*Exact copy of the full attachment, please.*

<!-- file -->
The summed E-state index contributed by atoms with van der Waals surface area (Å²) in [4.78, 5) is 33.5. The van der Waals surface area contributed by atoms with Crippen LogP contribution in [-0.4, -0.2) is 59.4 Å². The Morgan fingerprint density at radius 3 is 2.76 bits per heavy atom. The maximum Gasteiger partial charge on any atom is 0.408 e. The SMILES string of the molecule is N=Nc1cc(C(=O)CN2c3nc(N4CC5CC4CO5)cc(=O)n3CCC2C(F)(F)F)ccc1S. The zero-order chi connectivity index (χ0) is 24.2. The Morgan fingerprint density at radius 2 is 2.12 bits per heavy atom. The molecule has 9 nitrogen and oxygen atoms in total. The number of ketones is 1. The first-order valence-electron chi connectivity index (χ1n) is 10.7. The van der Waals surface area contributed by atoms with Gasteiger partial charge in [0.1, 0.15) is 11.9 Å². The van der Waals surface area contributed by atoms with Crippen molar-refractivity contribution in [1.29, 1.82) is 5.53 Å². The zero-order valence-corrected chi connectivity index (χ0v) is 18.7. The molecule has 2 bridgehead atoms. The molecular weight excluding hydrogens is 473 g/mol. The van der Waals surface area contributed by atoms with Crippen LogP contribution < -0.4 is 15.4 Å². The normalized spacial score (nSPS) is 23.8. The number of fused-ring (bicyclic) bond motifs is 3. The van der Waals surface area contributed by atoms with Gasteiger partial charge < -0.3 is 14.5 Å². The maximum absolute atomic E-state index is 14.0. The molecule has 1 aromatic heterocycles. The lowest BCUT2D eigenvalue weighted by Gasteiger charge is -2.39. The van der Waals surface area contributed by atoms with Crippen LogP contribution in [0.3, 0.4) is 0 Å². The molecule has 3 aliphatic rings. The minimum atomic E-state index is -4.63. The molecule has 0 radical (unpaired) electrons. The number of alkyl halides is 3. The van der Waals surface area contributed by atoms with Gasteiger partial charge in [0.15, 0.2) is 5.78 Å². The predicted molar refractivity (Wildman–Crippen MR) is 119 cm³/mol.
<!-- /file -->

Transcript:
The summed E-state index contributed by atoms with van der Waals surface area (Å²) in [4.78, 5) is 33.5. The van der Waals surface area contributed by atoms with Crippen LogP contribution in [-0.4, -0.2) is 59.4 Å². The Morgan fingerprint density at radius 3 is 2.76 bits per heavy atom. The maximum Gasteiger partial charge on any atom is 0.408 e. The SMILES string of the molecule is N=Nc1cc(C(=O)CN2c3nc(N4CC5CC4CO5)cc(=O)n3CCC2C(F)(F)F)ccc1S. The zero-order chi connectivity index (χ0) is 24.2. The Morgan fingerprint density at radius 2 is 2.12 bits per heavy atom. The molecule has 9 nitrogen and oxygen atoms in total. The number of ketones is 1. The first-order valence-electron chi connectivity index (χ1n) is 10.7. The van der Waals surface area contributed by atoms with Gasteiger partial charge in [0.1, 0.15) is 11.9 Å². The van der Waals surface area contributed by atoms with Crippen molar-refractivity contribution in [1.29, 1.82) is 5.53 Å². The zero-order valence-corrected chi connectivity index (χ0v) is 18.7. The molecule has 2 bridgehead atoms. The molecular weight excluding hydrogens is 473 g/mol. The van der Waals surface area contributed by atoms with Crippen LogP contribution < -0.4 is 15.4 Å². The normalized spacial score (nSPS) is 23.8. The number of fused-ring (bicyclic) bond motifs is 3. The van der Waals surface area contributed by atoms with Gasteiger partial charge < -0.3 is 14.5 Å². The maximum absolute atomic E-state index is 14.0. The molecule has 1 aromatic heterocycles. The lowest BCUT2D eigenvalue weighted by Gasteiger charge is -2.39. The van der Waals surface area contributed by atoms with Crippen LogP contribution in [0.3, 0.4) is 0 Å². The molecule has 3 aliphatic rings. The minimum atomic E-state index is -4.63. The molecule has 0 radical (unpaired) electrons. The number of alkyl halides is 3. The van der Waals surface area contributed by atoms with Gasteiger partial charge in [0.15, 0.2) is 5.78 Å². The predicted molar refractivity (Wildman–Crippen MR) is 119 cm³/mol.